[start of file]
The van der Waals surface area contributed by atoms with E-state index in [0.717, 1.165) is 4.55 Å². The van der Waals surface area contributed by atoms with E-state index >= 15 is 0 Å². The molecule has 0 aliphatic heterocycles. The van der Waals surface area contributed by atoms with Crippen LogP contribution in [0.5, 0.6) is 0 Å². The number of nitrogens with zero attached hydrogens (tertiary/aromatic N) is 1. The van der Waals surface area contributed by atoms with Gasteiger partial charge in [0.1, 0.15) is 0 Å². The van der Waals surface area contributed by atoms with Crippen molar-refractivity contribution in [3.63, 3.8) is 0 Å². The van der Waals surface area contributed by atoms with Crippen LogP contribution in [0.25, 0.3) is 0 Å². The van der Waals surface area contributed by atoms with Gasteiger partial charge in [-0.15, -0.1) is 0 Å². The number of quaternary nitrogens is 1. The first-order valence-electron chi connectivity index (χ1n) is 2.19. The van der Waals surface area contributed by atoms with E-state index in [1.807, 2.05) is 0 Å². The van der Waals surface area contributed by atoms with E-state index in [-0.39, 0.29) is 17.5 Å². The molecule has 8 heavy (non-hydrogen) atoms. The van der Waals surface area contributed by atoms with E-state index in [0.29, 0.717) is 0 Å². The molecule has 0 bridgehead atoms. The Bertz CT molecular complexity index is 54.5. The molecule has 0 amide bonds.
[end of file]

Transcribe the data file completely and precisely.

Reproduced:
The van der Waals surface area contributed by atoms with E-state index in [0.717, 1.165) is 4.55 Å². The van der Waals surface area contributed by atoms with E-state index >= 15 is 0 Å². The molecule has 0 aliphatic heterocycles. The van der Waals surface area contributed by atoms with Crippen LogP contribution in [0.5, 0.6) is 0 Å². The number of nitrogens with zero attached hydrogens (tertiary/aromatic N) is 1. The van der Waals surface area contributed by atoms with Gasteiger partial charge in [0.1, 0.15) is 0 Å². The van der Waals surface area contributed by atoms with Crippen molar-refractivity contribution in [3.63, 3.8) is 0 Å². The van der Waals surface area contributed by atoms with Crippen LogP contribution in [0.25, 0.3) is 0 Å². The van der Waals surface area contributed by atoms with Gasteiger partial charge in [-0.15, -0.1) is 0 Å². The number of quaternary nitrogens is 1. The first-order valence-electron chi connectivity index (χ1n) is 2.19. The van der Waals surface area contributed by atoms with E-state index in [1.807, 2.05) is 0 Å². The van der Waals surface area contributed by atoms with E-state index in [-0.39, 0.29) is 17.5 Å². The molecule has 8 heavy (non-hydrogen) atoms. The van der Waals surface area contributed by atoms with E-state index in [0.29, 0.717) is 0 Å². The molecule has 0 bridgehead atoms. The Bertz CT molecular complexity index is 54.5. The molecule has 0 amide bonds.